Recent weeks have been very busy for the Welfare Bricolage Project (UPWEB) and have seen us meeting as a full team for the first time. The project began on the 1st of January and we have all been busy since then putting in the foundations for our country case studies. We have each recruited at least one Research Fellow, scoped out our study sites and launched our projects in our cities. In the UK we held an event in association with our BA Leverhulme Health Histories Project and were able to hear from a wide variety of people working in health provision about how we could share our findings with them. We were pleased to hear that they are as excited about the project as we are. Elsewhere colleagues have been visiting local NGOs, policymakers and practitioners to spread the news about our upcoming work and to try to identify potential community researchers.
As well as walking the streets of our case study neighbourhoods we have also been doing a lot of desk based work. In particular each partner has been creating a detailed neighbourhood profile that details everything we need to know about the demographics, socio-economic, health, environmental, political and structural features of our neighbourhoods. We all have different data sources and use different units of analysis which means we cannot directly compare our neighbourhoods. For example in Sweden information is not collected by ethnicity while in the UK we have a long tradition of using ethnic origin categorisations. Our profiles and the photos we have shared on our neighbourhoods have provided us all with insights about each area.
This insight was hugely helped by the Research Fellow slam that each of the projects participated in before an audience of academics and students in Lisbon. We were able to see the physical differences and connect the economic data with many maps and photos of the neighbourhoods. It’s clear that while they share certain features; their populations are all superdiverse, there are pockets of deprivation and wealth; they are also different. The Swedish neighbourhoods are smaller and more recently built and extremely green looking to us, more like rural areas than diverse suburbs. In Birmingham the neighbourhoods are long established and quite densely populated. They might be described as inner-city neighbourhoods with Handsworth having a clear indications of a lively street life and the other much quieter. In Germany the neighbourhood of Neustadt, on its way to being gentrified, was interesting because it is bounded by urban infrastructure and looks like an urban island surrounded by cars and trains. We were lucky to be taken on a tour of Mouraria in Lisbon. Its tightly packed streets made Handsworth look spacious. There was no room for cars but plenty of indication of recent renewal even the introduction of a short trail celebrating the birth of Fado in that part of Lisbon. Our tour guide a Bengali migrant, who had formerly lived in London, took us into an indoor market where we saw different foodstuffs and clothing for sale.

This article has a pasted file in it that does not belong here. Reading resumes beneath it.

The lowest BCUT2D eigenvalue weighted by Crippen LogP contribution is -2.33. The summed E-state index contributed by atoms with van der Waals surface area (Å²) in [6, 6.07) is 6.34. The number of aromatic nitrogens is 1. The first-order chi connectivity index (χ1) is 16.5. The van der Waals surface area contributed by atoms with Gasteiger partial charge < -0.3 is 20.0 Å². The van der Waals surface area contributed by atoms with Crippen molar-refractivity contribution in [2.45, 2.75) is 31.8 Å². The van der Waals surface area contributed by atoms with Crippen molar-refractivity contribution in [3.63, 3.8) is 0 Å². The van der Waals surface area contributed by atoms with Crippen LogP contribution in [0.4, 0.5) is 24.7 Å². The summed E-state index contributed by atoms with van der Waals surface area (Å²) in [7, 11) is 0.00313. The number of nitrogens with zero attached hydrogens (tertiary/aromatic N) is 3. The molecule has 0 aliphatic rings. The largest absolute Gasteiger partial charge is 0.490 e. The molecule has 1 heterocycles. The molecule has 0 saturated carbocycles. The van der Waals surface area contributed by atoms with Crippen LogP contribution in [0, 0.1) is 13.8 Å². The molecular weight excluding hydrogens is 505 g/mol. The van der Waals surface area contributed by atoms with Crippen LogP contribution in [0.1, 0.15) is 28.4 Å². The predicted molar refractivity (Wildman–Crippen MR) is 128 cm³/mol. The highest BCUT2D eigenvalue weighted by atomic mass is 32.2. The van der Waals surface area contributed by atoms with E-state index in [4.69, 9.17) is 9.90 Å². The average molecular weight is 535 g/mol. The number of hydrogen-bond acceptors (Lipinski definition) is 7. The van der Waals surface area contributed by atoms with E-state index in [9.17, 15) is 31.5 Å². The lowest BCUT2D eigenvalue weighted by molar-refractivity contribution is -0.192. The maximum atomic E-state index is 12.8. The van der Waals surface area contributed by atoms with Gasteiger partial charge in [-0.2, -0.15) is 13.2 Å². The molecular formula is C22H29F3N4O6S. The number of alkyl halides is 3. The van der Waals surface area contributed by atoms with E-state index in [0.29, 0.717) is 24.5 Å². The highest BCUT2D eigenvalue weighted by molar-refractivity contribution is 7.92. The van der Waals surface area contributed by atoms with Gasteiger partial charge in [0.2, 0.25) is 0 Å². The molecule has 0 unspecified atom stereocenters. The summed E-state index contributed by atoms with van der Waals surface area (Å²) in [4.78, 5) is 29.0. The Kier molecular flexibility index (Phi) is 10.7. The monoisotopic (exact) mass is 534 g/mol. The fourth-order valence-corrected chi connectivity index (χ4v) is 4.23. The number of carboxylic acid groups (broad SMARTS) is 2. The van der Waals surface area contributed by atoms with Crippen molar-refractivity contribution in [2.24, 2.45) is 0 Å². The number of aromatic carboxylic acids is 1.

The Mouraria tour was just a tiny part of the Lisbon team meeting. We had much serious business to do. Our first day was spent working on the focus of the topic guide that we will all be using to explore the process of bricolage from the perspectives of residents living in our neighbourhoods. Bringing fifteen people together from different countries and disciplines (political science, medical sociology, medical anthropology, social policy, geography, anthropology, epidemiology) there were always going to be some challenges. We spent much time discussing the focus of our interviews and whether we should include even those living in gated communities: we decided we should include all residents as they will have different approaches to health-seeking. We had to constantly remind ourselves that we were looking at all residents and not just migrants whom, for some of us, had been the main focus of our previous work. We also had to explore some difficult issues around how to elucidate the process of health-seeking from our respondents without going into huge detail about any illness they may have had. Put simply we are interested in what they do, when they do it, why they do it and the influences on their actions rather than their symptoms or medications.
After lengthy discussions about what constituted health, whether we included psychological health, maternity and well-being we decided at the early stages of the project to keep our questions as open as possible. We have settled upon Since you‘ve been living in this area when were you last ill or had a health worry and felt you needed to get some help? as an opening question for now, but will be piloting the full topic guide with the help of our community researchers in the next few weeks. Subsequent days were spent in training sessions focusing on teaching our project team how to train community members to undertake (paired) ethnographic interviews which is a key part of the early fieldwork – the interviews start in July. After a final meeting in which we discussed some of the conceptual and methodological dilemmas we had identified with our International Advisory Board – our first of three such meetings – we headed back to our respective countries exhausted after three long and intense days of activity but having made progress in terms of taking the project forward and in cohering as an interdisciplinary team. Now onto those post-meeting action points....
Professor Jenny Phillimore, firstname.lastname@example.org